- An average US woman is 5’4” tall weighing 140 pounds, but the average US model is 5’11” weighing 117 pounds – West Virginia Dept. of Education
- 90% of people with eating disorders are women between the ages of 12 and 25 –
- Over half of teenage girls and a third of teenage boys use unhealthy weight control behaviors such as skipping meals, fasting, smoking cigarettes, vomiting, and taking laxatives – National Association of Anorexia Nervosa and Associated Disorders
- Men are less likely to seek treatment for eating disorders because of the perception that they are woman’s diseases – National Association of Anorexia
- Anorexia has the highest mortality rate of any psychiatric illness – National Alliance on Mental Illness
- Anorexia is the 3rd most common chronic illness among adolescents – National Association of Anorexia Nervosa and Associated Disorders
- Studies indicate that 50% of those who have anorexia nervosa later develop bulimia nervosa – National Alliance on Mental Illness
Health comes in all sizes at Center For Discovery. Along with therapy and medical care, we also provide a variety of expressive therapies and experiences in both individual and group sessions. We teach teens and adults a new way to “self-talk.” These exercises encourage our clients to talk to themselves with the kind of compassion and kindness they feel when they speak to close friends or family members. Guided activities such as dancing, hiking, or yoga can solidify the physical aspects of their disorders. Because each person’s care is personalized to fit their needs, our teams of highly trained experts are able to help someone heal a broken relationship between the body and the mind.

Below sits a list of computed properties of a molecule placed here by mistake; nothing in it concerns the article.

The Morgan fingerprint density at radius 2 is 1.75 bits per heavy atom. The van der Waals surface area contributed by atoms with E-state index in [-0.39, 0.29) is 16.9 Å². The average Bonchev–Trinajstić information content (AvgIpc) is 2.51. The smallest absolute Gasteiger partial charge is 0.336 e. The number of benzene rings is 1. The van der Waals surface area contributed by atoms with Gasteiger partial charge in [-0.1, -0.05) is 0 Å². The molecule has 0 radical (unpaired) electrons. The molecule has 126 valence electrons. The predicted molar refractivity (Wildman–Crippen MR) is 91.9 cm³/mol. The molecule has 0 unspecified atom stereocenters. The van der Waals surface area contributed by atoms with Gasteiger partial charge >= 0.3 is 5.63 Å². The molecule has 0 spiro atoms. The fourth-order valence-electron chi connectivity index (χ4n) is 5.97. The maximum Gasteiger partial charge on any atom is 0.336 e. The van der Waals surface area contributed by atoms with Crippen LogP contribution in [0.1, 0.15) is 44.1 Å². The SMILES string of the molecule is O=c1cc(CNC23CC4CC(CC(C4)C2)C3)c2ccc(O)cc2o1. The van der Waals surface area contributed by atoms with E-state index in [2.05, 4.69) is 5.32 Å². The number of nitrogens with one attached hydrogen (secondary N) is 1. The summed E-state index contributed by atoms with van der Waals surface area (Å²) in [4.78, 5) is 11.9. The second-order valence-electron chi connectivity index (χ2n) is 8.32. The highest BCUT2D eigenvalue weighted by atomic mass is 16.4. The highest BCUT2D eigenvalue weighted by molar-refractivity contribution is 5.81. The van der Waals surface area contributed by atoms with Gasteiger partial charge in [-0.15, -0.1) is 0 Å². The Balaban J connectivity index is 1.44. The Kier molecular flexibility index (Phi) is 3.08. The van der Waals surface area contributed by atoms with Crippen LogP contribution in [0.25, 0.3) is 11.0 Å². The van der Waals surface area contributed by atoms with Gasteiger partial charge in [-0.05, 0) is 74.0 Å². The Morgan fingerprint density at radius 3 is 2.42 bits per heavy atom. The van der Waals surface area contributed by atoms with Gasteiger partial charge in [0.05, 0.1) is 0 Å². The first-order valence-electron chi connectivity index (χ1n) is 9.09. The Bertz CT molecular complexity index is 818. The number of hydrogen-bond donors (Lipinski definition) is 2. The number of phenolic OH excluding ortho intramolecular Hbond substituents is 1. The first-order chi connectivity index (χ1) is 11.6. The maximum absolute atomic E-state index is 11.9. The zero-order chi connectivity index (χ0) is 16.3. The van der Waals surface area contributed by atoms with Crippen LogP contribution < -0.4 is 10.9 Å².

Call us now! To learn more about the dangers of Body Dysmorphic Disorder, Bulimia, binge eating, Anorexia, and other behavioral disorders, call Center For Discovery at 800.760.3934. The health risks some disorders pose can be life threatening, so please feel free to call us immediately. Call now and you can talk with one of Center For Discover’s experienced admission specialists today. Or you can fill out this form for a FREE assessment. All calls are completely FREE and strictly confidential.
Body Dysmorphic Disorder Basics, by Childmind.org. Retrieved Sept 8, 2016.
The Mighty. Body Dysmorphic Disorder: The Ugly Truth About Feeling Ugly, by Rachel Gralewski. Retrieved Sept 8, 2016.
Mayo Clinic. Healthy body image: Tips for guiding girls. Retrieved Sept 8, 2016.
Kids Health. Body Dysmorphic Disorder, by KidsHealth.org. Retrieved Sept 8, 2016.
BDD, by the Anxiety and Depression Association of America. Retrieved Sept 8, 2016.